• No politics; no religion: We do relax this a tiny bit when there is a dedicated article on something politics- or religion-adjacent about a Seahawk, the Seahawks, the NFL, whatever. That said, the site and its userbase have changed following the adoption of Coral in 2020 and the elimination of the 48-hour waiting period before a new user can comment. That change has materially altered the way discussions take place, as topics that inflame emotions are the most likely to drive unregistered users to set up an account and participate in the discussion. This means that while there have certainly been enjoyable debates on hot button topics, it’s far easier for those discussions to go off the rails under the current set up, and when things go off the rails, they will get shut down by the mods.
  • No chatspeak: Yes, this is a little gatekeepey. Yes, there are some things that really are communicated more accurately with a lol. But in general the restriction has kept the comments more thoughtful and easier to read. No one has ever gotten banned for a stray smdh. A good comment with a wtf isn’t going to get hidden, but a “Haha lol” probably will. FTR is always fine. And, no, I don’t care how much you dislike this rule or how stupid you think it is.
  • Follow language conventions: Please grammar good and spell good too. Really, like the chatspeak guideline, just take an extra moment before posting to make sure your comment is understandable. If you’re unsure about the spelling of a player’s name, look it up! Don’t fret too much if you’re a non-native English writer.
  • Don’t judge the fandom of others: Just because someone is (more positive/more negative) towards some aspect of the team doesn’t mean they’re not a real fan, or are a spoiled bandwagoner, etc.. That said, excessive or constant negativity can be a drag. Be sure you’re critiquing and not just complaining. If there’s another commenter whose repeated negativity/optimism you simply can’t stand to the point you don’t want to see it, take advantage of the “ignore” feature built into Coral to ignore that commenter and, voila, you never have to see that commenters posts again.
  • Stay on topic: General conversation goes in the daily Post-Snap Reads comment section. If there’s an article about, say, the defense, you can mention the offense but do trust that there will be another article coming about the offense and keep the discussion mostly on defense.
  • Keep your comment length reasonable: Field Gulls has long been known for particularly intelligent analysis in the comment section, but if you’re getting close to article length, please trim it down a little or submit it as a Fanpost.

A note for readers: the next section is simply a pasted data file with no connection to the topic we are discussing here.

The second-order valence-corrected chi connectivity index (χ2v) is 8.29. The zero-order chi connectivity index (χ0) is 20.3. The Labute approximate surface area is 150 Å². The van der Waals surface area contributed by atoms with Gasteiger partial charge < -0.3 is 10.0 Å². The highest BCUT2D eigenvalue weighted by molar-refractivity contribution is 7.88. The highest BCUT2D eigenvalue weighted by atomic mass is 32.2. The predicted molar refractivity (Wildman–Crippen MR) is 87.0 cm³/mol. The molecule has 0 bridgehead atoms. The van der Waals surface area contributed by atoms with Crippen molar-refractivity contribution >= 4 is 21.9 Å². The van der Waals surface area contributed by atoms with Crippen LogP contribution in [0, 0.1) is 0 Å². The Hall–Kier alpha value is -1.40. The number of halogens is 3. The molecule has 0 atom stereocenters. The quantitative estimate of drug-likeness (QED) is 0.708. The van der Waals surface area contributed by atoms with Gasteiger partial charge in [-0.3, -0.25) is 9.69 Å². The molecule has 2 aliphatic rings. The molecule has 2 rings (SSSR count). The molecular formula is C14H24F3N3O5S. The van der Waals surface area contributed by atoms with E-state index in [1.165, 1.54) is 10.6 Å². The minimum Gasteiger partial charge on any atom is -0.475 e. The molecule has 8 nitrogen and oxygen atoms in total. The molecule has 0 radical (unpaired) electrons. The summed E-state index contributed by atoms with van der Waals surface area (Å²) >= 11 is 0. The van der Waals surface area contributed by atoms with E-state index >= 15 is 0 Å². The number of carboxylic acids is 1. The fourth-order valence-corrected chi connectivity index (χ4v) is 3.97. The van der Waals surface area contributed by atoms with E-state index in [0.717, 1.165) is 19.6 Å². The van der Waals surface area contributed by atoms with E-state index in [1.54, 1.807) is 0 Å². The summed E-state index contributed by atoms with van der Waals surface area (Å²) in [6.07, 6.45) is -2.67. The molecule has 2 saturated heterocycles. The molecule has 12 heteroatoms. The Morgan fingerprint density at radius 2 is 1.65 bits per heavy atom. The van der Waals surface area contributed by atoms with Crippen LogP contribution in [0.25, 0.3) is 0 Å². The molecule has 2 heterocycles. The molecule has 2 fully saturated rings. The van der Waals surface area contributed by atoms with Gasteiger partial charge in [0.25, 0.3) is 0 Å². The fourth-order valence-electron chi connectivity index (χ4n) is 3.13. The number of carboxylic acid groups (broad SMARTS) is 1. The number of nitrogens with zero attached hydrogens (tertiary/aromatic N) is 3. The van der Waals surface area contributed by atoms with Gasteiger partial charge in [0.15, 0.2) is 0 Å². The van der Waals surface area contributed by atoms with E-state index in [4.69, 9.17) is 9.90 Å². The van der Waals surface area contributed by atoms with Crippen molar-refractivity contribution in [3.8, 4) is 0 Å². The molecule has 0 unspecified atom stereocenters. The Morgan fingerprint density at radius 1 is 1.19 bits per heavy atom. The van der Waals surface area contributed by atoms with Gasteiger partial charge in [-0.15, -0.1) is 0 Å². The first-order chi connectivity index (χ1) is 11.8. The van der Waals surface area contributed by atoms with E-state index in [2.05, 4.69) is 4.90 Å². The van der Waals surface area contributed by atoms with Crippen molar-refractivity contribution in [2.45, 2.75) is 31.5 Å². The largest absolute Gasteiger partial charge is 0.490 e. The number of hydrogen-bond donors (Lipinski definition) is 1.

Absolutely nothing groundbreaking or earth shattering here, but if we didn’t need the rules we wouldn’t have them. In addition, here are some extra tips from Alaric’s rules post two years ago.

Context matters. Jokes that may be fine in Post-Snap Reads may well be hidden in an article about an off-field incident. If a particular topic has been discussed a lot for 4 days in a row, consider not bringing it up for a 5th day. Gamethread Emotion™ can spill over a little into the post-game articles, but not a lot, and definitely not in the middle of a Wednesday analysis.

Use the Report feature to help bring stuff you feel is inappropriate to our attention. Keep in mind that we may not be refreshing the moderation queue all the time, and just because something has stayed up for a few hours doesn’t mean the commentor hasn’t been warned behind the scenes. If you have one of your own comments disappear that you don’t think was breaking any rules, try not to worry about it too much. We read hundreds of comments a day. Mistakes can happen. Even if you’re formally warned, we’re really not itching to ban anyone, try to think of it as a reminder of community guidelines instead of a penalty.

Consider using the Cancel button. Even if you’re technically within the rules and guidelines, are you frequently right up against the edge? As John Fraley said particularly well a few years ago, does your comment “illuminate discussion, or inflame tension”? There can be some value in being inflammatory, but if it’s most or all of what you do, are you contributing to the community, or just fulfilling your own ranting needs?

That’s about all there is to it, so now it’s on to Week 9 and the Ravens.